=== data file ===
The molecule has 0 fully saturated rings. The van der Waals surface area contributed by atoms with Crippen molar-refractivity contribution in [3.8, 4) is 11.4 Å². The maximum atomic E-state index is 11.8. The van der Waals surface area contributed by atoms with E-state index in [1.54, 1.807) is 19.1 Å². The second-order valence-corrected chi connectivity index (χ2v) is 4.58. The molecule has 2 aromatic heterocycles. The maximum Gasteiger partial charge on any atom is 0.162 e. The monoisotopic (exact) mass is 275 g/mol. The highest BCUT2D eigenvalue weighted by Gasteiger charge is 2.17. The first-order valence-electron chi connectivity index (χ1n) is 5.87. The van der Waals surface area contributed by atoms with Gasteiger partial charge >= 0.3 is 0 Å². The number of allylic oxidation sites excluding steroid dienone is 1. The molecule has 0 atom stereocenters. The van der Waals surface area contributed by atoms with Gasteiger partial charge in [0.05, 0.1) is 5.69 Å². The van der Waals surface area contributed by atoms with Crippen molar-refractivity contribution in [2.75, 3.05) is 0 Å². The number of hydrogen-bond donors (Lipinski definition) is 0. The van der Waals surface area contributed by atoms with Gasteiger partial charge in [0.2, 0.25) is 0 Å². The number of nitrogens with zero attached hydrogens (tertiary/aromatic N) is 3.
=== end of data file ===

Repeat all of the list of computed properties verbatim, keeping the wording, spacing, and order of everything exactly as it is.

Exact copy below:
The molecule has 0 fully saturated rings. The van der Waals surface area contributed by atoms with Crippen molar-refractivity contribution in [3.8, 4) is 11.4 Å². The maximum atomic E-state index is 11.8. The van der Waals surface area contributed by atoms with E-state index in [1.54, 1.807) is 19.1 Å². The second-order valence-corrected chi connectivity index (χ2v) is 4.58. The molecule has 2 aromatic heterocycles. The maximum Gasteiger partial charge on any atom is 0.162 e. The monoisotopic (exact) mass is 275 g/mol. The highest BCUT2D eigenvalue weighted by Gasteiger charge is 2.17. The first-order valence-electron chi connectivity index (χ1n) is 5.87. The van der Waals surface area contributed by atoms with Gasteiger partial charge >= 0.3 is 0 Å². The number of allylic oxidation sites excluding steroid dienone is 1. The molecule has 0 atom stereocenters. The van der Waals surface area contributed by atoms with Gasteiger partial charge in [0.05, 0.1) is 5.69 Å². The van der Waals surface area contributed by atoms with Crippen molar-refractivity contribution in [2.75, 3.05) is 0 Å². The number of hydrogen-bond donors (Lipinski definition) is 0. The van der Waals surface area contributed by atoms with Gasteiger partial charge in [0.2, 0.25) is 0 Å². The number of nitrogens with zero attached hydrogens (tertiary/aromatic N) is 3.